More Wisdom of Solomon

by Andrea Elizabeth

This verse from the Wisdom of Solomon 4:6 gave me pause.

“For children born from lawless unions
Are witnesses of evil against their parents
In their close examination.” (Orthodox Study Bible)

At first I thought that it meant evil against their parents, and I thought, do they mean a corroberating  witness when someone does evil things against you. So I googled it and came across the Septuagint version, which I thought the OSB was.

On Judgment Day children born of a forbidden union will testify to the sin of their parents and act as witnesses against them.

Yikes. I wonder if they testify before death and Judgment Day if the forbidden and lawless uniters will get off easier. Lord have mercy.

Hey, Solomon was the child of such a union, but he apparently didn’t write this.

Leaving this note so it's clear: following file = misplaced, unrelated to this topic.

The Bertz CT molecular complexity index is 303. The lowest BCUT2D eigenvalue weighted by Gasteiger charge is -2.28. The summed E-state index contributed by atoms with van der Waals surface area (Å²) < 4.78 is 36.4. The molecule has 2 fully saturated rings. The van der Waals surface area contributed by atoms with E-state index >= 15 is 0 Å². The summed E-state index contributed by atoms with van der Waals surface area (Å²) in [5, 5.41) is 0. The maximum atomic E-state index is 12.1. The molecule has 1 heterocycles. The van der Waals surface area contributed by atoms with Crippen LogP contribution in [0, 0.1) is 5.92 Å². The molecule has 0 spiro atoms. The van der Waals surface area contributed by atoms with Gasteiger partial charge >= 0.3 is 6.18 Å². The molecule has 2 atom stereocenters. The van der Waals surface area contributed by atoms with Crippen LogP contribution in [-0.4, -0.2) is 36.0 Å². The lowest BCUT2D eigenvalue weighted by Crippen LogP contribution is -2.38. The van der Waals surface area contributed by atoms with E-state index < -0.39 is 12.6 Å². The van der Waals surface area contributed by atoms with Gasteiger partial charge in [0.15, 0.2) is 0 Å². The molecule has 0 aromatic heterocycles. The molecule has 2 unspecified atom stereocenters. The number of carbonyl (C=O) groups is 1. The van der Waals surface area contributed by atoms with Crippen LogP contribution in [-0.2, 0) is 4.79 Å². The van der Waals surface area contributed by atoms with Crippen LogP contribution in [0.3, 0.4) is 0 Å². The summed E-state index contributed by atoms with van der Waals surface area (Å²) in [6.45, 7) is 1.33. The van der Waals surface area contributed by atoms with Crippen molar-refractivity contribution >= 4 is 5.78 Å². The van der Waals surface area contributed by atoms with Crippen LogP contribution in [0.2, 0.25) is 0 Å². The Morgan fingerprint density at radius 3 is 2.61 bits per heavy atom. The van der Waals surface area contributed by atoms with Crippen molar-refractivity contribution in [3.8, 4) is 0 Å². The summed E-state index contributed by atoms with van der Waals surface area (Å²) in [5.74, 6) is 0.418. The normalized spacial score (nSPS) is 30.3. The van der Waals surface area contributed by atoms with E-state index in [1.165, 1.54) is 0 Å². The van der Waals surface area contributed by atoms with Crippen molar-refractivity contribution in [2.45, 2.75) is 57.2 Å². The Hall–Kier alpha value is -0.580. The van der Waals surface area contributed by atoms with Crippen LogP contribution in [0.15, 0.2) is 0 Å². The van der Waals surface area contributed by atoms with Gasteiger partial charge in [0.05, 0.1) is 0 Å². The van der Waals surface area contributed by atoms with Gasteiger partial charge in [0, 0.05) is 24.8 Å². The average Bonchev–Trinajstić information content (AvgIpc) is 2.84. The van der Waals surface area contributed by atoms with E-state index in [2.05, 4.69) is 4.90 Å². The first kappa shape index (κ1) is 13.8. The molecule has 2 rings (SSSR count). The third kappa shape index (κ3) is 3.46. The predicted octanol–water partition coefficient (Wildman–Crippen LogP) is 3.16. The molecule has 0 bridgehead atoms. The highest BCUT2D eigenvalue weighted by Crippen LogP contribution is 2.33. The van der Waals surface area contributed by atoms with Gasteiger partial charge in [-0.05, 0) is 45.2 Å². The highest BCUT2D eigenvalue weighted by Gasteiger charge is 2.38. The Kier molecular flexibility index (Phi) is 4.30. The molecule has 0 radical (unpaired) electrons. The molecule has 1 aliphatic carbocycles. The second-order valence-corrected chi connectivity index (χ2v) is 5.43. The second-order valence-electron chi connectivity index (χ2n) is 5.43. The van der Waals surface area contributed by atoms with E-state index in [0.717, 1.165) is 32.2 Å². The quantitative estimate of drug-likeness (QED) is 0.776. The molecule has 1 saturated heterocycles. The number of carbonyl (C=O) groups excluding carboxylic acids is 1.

Its implied author is King Solomon, and its implied audience is the rulers of the earth. However, its real author seems to have been a Greek-speaking Jew with some knowledge of Greek rhetoric and philosophy, and its real audience seems to have been young Jews in danger of slipping away from their Jewish heritage into pagan materialism. The use of the Greek language, the influence of Greek philosophy and rhetoric, its Jewish audience, and the links with Philo suggest an origin in Alexandria in Egypt. It is generally dated to the mid-1st century BCE (around 50 BCE), although scholars place it anywhere from the 2nd century BCE to the 1st century CE. The purpose of the Wisdom of Solomon is to demonstrate the superiority of the Jewish religion and its great wisdom. The author knows Greek rhetoric and Greek philosophy, as well as the Bible in its Greek form. He adopts some concepts from Stoicism and Platonism, and opposes the Epicureans and Egyptian paganism. [from here]